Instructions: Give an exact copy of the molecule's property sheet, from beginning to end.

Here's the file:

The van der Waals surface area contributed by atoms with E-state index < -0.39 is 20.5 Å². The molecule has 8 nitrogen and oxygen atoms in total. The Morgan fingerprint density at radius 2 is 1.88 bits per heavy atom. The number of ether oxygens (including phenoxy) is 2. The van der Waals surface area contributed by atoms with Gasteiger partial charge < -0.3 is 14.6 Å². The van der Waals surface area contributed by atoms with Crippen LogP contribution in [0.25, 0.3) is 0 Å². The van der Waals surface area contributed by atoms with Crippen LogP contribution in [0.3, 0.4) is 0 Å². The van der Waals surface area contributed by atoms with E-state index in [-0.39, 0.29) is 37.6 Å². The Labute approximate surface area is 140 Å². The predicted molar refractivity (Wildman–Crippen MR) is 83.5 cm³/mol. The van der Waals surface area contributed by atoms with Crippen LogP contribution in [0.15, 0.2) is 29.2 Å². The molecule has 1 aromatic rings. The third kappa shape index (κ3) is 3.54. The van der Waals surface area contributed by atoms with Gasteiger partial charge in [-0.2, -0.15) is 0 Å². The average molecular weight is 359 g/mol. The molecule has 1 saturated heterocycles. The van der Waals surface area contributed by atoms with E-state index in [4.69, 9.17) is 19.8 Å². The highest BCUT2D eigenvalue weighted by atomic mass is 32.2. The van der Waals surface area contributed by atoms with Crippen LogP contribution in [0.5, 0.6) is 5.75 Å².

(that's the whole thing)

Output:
The van der Waals surface area contributed by atoms with E-state index < -0.39 is 20.5 Å². The molecule has 8 nitrogen and oxygen atoms in total. The Morgan fingerprint density at radius 2 is 1.88 bits per heavy atom. The number of ether oxygens (including phenoxy) is 2. The van der Waals surface area contributed by atoms with Gasteiger partial charge < -0.3 is 14.6 Å². The van der Waals surface area contributed by atoms with Crippen LogP contribution in [0.25, 0.3) is 0 Å². The van der Waals surface area contributed by atoms with Crippen LogP contribution in [0.3, 0.4) is 0 Å². The van der Waals surface area contributed by atoms with E-state index in [-0.39, 0.29) is 37.6 Å². The Labute approximate surface area is 140 Å². The predicted molar refractivity (Wildman–Crippen MR) is 83.5 cm³/mol. The van der Waals surface area contributed by atoms with Crippen LogP contribution in [0.15, 0.2) is 29.2 Å². The molecule has 1 aromatic rings. The third kappa shape index (κ3) is 3.54. The van der Waals surface area contributed by atoms with Gasteiger partial charge in [-0.2, -0.15) is 0 Å². The average molecular weight is 359 g/mol. The molecule has 1 saturated heterocycles. The van der Waals surface area contributed by atoms with E-state index in [4.69, 9.17) is 19.8 Å². The highest BCUT2D eigenvalue weighted by atomic mass is 32.2. The van der Waals surface area contributed by atoms with Crippen LogP contribution in [0.5, 0.6) is 5.75 Å².